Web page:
Choir and the Secret of Happiness

I am not going to claim that singing in a choir will bring you back from deep despair.  It will not mend your broken heart.  But I whole-heartedly believe that choir is a very good thing and it nurtures our mental health.

In many small ways, choir helps our mental health, starting with the physical body.  Breathing more deeply and taking some gentle exercise are always recommended. (As is spending time outside, so we can help there – at the moment!)

We know anecdotally that our singers say, “I need choir for my mental health”, or “I think choir should be available on the NHS,” but there is plenty of solid psychological research that supports this view.

Self-determination is a concept which is important for psychological growth – it’s about being able to make your own choices and feel in control of your life.  According to self-determination theory, what people need to be motivated is a simple ABC.  The three things that inspire people to do things are Autonomy, Belonging and Competence.

I know, long words.  What they mean is not too complicated, though. Autonomy means the feeling that you are choosing to do something, and that thing makes a difference.  You choose to open your mouth and sing, and the sound of the choir is transformed. How you sing is up to you – loudly, sweetly, in an Irish accent – and your effect on the whole sound is audible.  Without your contribution, the sound is diminished.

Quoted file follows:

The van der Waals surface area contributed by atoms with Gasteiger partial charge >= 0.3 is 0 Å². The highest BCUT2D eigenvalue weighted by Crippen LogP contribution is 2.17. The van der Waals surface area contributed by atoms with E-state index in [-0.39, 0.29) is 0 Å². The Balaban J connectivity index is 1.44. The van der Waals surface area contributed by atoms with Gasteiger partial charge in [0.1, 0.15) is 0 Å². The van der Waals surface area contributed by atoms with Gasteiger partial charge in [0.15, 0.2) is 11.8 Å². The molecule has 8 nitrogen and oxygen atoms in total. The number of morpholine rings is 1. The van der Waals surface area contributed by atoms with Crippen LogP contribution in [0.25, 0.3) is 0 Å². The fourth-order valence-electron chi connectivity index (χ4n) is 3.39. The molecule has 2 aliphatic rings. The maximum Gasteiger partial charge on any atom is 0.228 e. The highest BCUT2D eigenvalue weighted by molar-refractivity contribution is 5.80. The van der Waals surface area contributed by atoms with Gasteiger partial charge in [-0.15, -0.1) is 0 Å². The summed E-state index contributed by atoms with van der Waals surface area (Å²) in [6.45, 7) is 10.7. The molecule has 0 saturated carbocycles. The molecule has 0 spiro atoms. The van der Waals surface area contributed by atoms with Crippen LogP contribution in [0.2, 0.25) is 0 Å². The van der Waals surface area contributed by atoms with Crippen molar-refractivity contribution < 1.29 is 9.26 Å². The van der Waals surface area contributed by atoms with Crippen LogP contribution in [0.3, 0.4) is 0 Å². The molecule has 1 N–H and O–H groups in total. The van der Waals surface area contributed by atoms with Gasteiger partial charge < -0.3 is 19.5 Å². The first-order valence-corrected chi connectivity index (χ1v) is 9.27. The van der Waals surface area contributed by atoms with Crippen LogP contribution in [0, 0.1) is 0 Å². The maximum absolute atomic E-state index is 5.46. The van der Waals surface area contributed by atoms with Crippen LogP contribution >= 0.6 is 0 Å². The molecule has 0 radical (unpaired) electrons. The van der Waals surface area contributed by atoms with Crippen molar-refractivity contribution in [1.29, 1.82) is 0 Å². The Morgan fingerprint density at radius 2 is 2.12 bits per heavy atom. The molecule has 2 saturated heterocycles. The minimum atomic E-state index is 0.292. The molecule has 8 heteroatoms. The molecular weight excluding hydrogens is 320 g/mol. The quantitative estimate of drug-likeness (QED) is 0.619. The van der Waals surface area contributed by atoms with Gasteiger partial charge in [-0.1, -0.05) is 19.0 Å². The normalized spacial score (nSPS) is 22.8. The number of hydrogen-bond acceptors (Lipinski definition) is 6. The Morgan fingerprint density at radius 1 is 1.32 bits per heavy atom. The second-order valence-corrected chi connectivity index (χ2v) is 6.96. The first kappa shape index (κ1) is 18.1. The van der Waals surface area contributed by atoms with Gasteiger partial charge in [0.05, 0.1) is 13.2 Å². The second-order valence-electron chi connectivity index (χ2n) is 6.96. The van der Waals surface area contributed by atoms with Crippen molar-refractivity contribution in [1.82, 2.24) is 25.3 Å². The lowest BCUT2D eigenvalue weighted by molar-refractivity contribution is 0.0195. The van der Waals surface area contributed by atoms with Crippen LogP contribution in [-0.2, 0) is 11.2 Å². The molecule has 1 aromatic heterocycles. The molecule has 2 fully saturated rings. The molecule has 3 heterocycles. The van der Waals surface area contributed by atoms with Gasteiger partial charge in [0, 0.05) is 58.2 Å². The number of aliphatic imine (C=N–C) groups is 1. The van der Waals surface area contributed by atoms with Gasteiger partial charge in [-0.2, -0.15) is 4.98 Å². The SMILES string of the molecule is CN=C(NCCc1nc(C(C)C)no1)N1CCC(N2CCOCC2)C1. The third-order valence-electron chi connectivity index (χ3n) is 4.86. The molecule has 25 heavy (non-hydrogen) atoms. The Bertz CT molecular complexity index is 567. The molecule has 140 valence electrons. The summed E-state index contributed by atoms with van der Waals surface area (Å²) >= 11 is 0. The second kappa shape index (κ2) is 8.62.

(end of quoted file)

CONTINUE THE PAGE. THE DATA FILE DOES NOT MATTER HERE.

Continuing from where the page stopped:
Belonging is a more straightforward word.  It is really important for human beings to feel that they are part of something bigger.  We all need to feel connected to others.  When we are bound together with other people in a shared endeavour, a shared work of art like a choir song, we feel close to the singers nearby even if we’ve never had a conversation with them. 

Competence means knowing how to do stuff.  We feel safe with people who are good at what they do.  Learning to do things better gives us self-esteem.  When we start learning a song in choir and you think, I’m never going to learn that, and then you do, it feels good.   Developing new skills makes us feel powerful.  

If, as a leader, I can help you feel these three things – autonomy, belonging and competence – I will be doing something right in my job.  You don’t need to label them in this way, I’m just making a connection with an established psychological theory.

All that our singers need to know is that 

You Belong

You Can Sing

Your Singing Matters

Start Singing!